Recently The Huffington Post released a list of the Top 100 Best And Most Collaborative U.S. Colleges. As education in K-12 institutions becomes more technologically based and utilizes mobile and social media, colleges are attracting the best and brightest students through their use of social collaboration.
As the world of business has evolved alongside the rise of social media, it has become increasingly apparent that embracing social collaboration is the way to success. It is how businesses attract their target consumers and talented employees. Similarly, universities across the nation have embraced the next generation of students and workers by attracting them with transparent and collaborative media.
This list used the 2013 national university rankings from US News & World Reports at its core. The schools were then re-ranked according to its combined Klout and Kred scores. Klout shows how influential your social media usage is on others. Kred does the same but zeros in on communities connected by interests and affiliations to see where the greatest impacts are being made.
Generally the schools ranked highest based on academics also scored well on this social media ranking system. However, notable pitfalls such as Brown University at 29, Dartmouth College at 42 and New York University at 81 show dramatic differences between the two rankings. Falling behind means that these schools risk losing low acceptance rates, which plays a large role in rankings like U.S. News & World Reports. Thankfully, Boston College has not fallen into this problem.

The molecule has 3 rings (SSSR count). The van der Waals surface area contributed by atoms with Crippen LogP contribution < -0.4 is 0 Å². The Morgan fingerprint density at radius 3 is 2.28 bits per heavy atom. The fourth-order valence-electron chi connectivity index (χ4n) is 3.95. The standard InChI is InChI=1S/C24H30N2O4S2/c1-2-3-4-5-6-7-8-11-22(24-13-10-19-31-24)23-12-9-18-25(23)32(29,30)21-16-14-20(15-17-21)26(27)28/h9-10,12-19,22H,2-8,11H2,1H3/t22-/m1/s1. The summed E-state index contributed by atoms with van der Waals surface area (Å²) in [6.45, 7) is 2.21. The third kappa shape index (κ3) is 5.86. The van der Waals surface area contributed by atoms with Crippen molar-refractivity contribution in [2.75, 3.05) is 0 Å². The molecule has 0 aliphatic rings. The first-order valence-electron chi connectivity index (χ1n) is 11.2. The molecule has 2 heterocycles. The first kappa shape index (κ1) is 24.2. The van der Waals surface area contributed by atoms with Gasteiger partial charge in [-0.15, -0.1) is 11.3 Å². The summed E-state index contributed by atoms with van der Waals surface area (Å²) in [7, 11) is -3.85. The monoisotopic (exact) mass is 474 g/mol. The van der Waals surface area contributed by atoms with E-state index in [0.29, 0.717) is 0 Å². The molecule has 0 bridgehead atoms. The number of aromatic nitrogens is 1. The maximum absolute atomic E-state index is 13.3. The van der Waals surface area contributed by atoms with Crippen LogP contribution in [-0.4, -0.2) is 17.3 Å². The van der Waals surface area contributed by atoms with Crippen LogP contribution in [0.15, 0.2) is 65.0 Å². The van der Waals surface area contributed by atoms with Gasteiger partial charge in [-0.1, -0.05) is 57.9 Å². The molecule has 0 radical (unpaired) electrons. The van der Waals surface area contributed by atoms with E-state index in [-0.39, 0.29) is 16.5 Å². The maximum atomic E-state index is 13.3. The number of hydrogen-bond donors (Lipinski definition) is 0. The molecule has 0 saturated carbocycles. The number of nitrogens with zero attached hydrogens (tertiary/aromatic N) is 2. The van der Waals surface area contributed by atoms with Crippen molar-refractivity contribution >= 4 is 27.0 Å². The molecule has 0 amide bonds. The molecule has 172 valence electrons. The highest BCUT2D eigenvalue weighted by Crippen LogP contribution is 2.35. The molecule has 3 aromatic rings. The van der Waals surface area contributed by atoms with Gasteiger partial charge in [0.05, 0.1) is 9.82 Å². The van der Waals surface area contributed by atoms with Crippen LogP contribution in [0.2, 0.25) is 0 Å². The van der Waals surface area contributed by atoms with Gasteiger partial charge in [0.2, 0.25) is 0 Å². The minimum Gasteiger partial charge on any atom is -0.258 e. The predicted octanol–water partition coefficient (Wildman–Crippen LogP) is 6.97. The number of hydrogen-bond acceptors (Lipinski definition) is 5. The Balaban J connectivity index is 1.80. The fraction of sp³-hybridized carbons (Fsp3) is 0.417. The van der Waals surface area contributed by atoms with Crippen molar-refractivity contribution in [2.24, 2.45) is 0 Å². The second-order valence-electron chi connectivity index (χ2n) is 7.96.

Over the years, Boston College has proven itself a major player in both academia and on the web. Of the medium schools that made the list, Boston College boasted the number 5 spot, while beating out schools such as Columbia University and Boston University for the number 16 spot in the overall rankings. This means that Boston College does an exceptional job connecting to prospective students and influencing their decisions on where to apply through using social media.
Students that are attending more social schools that also boast great academics are more likely to expect transparency and collaboration from their post-grad lives. Whether that be gaining a second degree or joining the work force, students are looking for engagement on all levels and are no longer relying solely on reputation; they want to see results. By gaining an education from a school like Boston College that clearly understands this generation’s needs, graduates will enter the world more prepared to create meaningful and innovative change in a fast-paced world.